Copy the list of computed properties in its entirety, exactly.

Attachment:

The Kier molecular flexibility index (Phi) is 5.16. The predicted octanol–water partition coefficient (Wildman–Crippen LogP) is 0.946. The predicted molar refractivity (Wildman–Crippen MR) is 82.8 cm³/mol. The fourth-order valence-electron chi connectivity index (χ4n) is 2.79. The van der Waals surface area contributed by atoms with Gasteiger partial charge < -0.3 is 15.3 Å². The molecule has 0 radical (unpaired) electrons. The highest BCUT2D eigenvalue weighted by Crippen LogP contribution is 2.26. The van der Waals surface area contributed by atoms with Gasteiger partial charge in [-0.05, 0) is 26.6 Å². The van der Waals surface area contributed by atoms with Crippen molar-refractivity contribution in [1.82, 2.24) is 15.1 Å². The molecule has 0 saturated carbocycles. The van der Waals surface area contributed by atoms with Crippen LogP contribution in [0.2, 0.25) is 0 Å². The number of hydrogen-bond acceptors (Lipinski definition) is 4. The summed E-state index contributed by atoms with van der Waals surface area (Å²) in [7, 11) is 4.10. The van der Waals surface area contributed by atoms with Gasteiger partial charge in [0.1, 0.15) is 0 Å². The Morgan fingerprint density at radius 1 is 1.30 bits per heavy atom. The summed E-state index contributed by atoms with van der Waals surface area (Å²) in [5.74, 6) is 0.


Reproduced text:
The Kier molecular flexibility index (Phi) is 5.16. The predicted octanol–water partition coefficient (Wildman–Crippen LogP) is 0.946. The predicted molar refractivity (Wildman–Crippen MR) is 82.8 cm³/mol. The fourth-order valence-electron chi connectivity index (χ4n) is 2.79. The van der Waals surface area contributed by atoms with Gasteiger partial charge < -0.3 is 15.3 Å². The molecule has 0 radical (unpaired) electrons. The highest BCUT2D eigenvalue weighted by Crippen LogP contribution is 2.26. The van der Waals surface area contributed by atoms with Gasteiger partial charge in [-0.05, 0) is 26.6 Å². The van der Waals surface area contributed by atoms with Crippen molar-refractivity contribution in [1.82, 2.24) is 15.1 Å². The molecule has 0 saturated carbocycles. The van der Waals surface area contributed by atoms with Crippen LogP contribution in [0.2, 0.25) is 0 Å². The number of hydrogen-bond acceptors (Lipinski definition) is 4. The summed E-state index contributed by atoms with van der Waals surface area (Å²) in [7, 11) is 4.10. The van der Waals surface area contributed by atoms with Gasteiger partial charge in [0.1, 0.15) is 0 Å². The Morgan fingerprint density at radius 1 is 1.30 bits per heavy atom. The summed E-state index contributed by atoms with van der Waals surface area (Å²) in [5.74, 6) is 0.